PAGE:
Frontline Finance Fundamentals: How To Talk With Your Team about Money

Do you bore your team with finance slides full of terms they may not understand? Does your frontline team know how your business makes money? Do they understand enough about the basic financials of your business to make the right decisions? If they have incentive-based pay, do they really understand how it works? Do you understand the behaviors that plan is really driving?

Keeping Finance Simple

When we were growing up we had a “math couch” in our home. Many nights my siblings and I would take our turns sitting with my dad and his graph paper, sharpened pencils, and kleenex (there were often tears involved). He made everything from Algebra I to Differential Equations feel like common sense. He spoke English. He drew pictures.

Every time I watch someone try to explain the financials of a business to large groups of employees in meetings or kickoffs, I picture that couch. Most employees aren’t inspired by an alphabet soup of financial terms. It’s hard to relate to a call to action to improve IBITDA, and yet I am surprised at how many presentations do just that. I’ve also seen it go the other way, where a leader assumes the teams don’t care about (or can’t understand) the financials, so avoid the topic all together.

4 Good Finance Questions

Start with the finance fundamentals. Are your frontline leaders prepared to answer these 4 questions? If not, how could you best prepare them? If you are a frontline leader do you know the answers? If not, where would you go to find them? Give it a shot. Try answering these finance questions for your organization in a “math couch” sort of way.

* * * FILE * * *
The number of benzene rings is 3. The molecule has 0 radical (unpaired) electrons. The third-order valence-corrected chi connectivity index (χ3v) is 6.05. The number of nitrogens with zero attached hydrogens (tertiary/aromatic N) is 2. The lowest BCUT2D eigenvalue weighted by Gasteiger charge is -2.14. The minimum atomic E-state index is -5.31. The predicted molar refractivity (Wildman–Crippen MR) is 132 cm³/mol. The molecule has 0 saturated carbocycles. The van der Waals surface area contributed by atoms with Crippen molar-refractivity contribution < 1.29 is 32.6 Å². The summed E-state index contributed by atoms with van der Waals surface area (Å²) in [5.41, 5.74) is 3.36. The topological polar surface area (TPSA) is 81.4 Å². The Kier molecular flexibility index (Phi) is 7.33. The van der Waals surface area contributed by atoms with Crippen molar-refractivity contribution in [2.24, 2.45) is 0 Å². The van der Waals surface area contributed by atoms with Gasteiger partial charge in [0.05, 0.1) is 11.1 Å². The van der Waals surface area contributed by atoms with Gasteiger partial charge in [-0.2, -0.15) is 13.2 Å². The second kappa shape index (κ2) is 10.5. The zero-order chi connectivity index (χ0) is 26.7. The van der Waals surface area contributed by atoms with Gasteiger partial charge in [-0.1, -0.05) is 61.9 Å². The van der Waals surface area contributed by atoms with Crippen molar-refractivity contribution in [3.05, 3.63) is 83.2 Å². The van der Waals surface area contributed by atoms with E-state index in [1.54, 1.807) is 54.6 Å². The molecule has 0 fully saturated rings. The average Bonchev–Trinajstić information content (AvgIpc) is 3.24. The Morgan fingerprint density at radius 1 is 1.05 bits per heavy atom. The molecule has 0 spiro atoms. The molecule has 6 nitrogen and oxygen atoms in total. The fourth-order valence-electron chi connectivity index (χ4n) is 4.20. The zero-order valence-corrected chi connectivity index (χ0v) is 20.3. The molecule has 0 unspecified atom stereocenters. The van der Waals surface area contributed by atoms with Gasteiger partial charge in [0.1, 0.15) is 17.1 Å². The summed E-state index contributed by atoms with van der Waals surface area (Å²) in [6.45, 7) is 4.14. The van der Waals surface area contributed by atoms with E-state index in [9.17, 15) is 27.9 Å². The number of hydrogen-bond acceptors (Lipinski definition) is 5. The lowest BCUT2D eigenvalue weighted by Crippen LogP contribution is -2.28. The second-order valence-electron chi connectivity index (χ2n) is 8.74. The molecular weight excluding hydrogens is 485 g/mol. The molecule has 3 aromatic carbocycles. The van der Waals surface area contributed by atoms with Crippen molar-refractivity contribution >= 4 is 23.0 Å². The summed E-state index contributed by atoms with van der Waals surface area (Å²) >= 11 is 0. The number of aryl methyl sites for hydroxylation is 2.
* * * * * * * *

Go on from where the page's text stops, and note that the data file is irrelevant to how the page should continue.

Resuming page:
Is the company financially sound?

It’s still a scary time. If your situation is strong, explain why. If it’s not, share what you can, and your strategies for dealing with it.

How does our company make money?

Don’t assume they know. Is the business evolving? When’s the last time someone explained the big picture approach?

Why are we making decisions that seem weird?

Every time I read the results of employee surveys I am always struck by how “weird” some very logical decisions can seem at the front line. To the extent you can, provide a linkage to the bigger picture. If you can’t explain your “weird” decisions in a palatable way maybe that’s an indicator too.

How do I impact the bottom line?

Doing a bit of math can be helpful here. “For every x you sell” “Every wasted x costs x.” I’ve even used toy money and made it a game. If your team works on any kind of incentive-based pay, ensure they REALLY understand how it works. Don’t take anything for granted.

Posted in Career & Learning, Communication and tagged , , , , .

Karin Hurt

Karin Hurt, Founder of Let’s Grow Leaders, helps leaders around the world achieve breakthrough results, without losing their soul. A former Verizon Wireless executive, she has over two decades of experience in sales, customer service, and HR. She was named on Inc's list of 100 Great Leadership Speakers and American Management Association's 50 Leaders to Watch. She’s the author of several books: Courageous Cultures: How to Build Teams of Micro-Innovators, Problem Solvers, and Customer Advocates (Harper Collins Summer 2020), Winning Well: A Manager's Guide to Getting Results-Without Losing Your Soul, Overcoming an Imperfect Boss, and Glowstone Peak.